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June 2014

Words Cannot Express It

There is so much bad press out there today for religions, believers, and generally people of faith (except of course for people believing that all beliefs are equal or equally absurd, which almost appears a consensus view) that it is important reasons why this is so, and examine whether it is justified.

A primary cause comes from the use of words and the general failure to understand them; by which I mean literalism. There is an ironic paradox that those most likely to accuse religious believers of ‘fundamentalism’ are themselves most guilty of it. Personally I disapprove of religious fundamentalism – ‘thou shalt burn the witch in your midst and not suffer her to live’ – is just such an extreme case. Take one line of scripture or a holy book, out of context, out of its environment, and out of comparison with other lines, and take extreme action on the basis of it. Wow – recipe for disaster and man’s inhumanity to man.

On the other hand this is precisely what the critics and atheists of religion do: they start taking literally the idea that God is a Father Christmas like figure in the sky who does all sorts of literal and preposterous things. Then, from mocking God as some image from popular folklore, they switch to attacking abstruse lines from one of the Creeds, thus making no effort to discriminate and understand what is really being said.

And what is being said, at its clearest, is the first line of the Tao Te Ching: "The Tao that can be spoken of is not the eternal Tao". Or, that words completely fail to express the invisible world that underpins the visible one we live in. Words are not truth, but signs. Signs can point in the right or in the wrong direction. Signs are not the destination, but pointers to it or away from it, depending on how they are used. Words, too, by their nature are metaphorical, and that is how we understand reality – as little as we can describe or apprehend it.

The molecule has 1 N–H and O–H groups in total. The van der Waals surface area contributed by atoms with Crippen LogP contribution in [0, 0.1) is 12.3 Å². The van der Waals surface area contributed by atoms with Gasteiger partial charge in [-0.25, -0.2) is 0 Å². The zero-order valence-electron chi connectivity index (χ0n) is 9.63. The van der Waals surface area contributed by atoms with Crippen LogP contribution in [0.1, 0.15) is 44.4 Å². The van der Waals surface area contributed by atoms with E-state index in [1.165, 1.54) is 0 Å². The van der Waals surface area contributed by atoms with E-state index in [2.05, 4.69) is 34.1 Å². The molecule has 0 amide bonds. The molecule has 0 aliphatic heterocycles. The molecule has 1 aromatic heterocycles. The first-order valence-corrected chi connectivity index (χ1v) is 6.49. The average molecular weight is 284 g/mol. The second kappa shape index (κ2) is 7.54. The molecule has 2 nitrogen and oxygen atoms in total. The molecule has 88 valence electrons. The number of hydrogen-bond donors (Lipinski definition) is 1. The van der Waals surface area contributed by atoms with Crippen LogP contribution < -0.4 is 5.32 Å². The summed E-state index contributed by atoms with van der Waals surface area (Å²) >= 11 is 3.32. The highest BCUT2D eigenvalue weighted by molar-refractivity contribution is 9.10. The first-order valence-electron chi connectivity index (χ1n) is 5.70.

Thus it is that people use words in two basic ways: either they arrange their ‘signs’ in such a way that overtly or covertly the direction is back to them, which we call egocentric; or they use the signs to point to something bigger, something more, something that is not comprehendible, but which is more real than the words that are doing the pointing. And this is to use words to discover more about the spiritual path, or the way.

This, then, is true humility: to stand aside from the ego and the continual pointing at oneself, in order to say that there is something bigger, bigger by far, and more important than the self; and the universal testimony of mankind is that it is real and it is there. To accept this humility – to accept (and that also means not to be dogmatic about it or to start wrangling and killing people over words ) this humility is to begin the true path towards peace.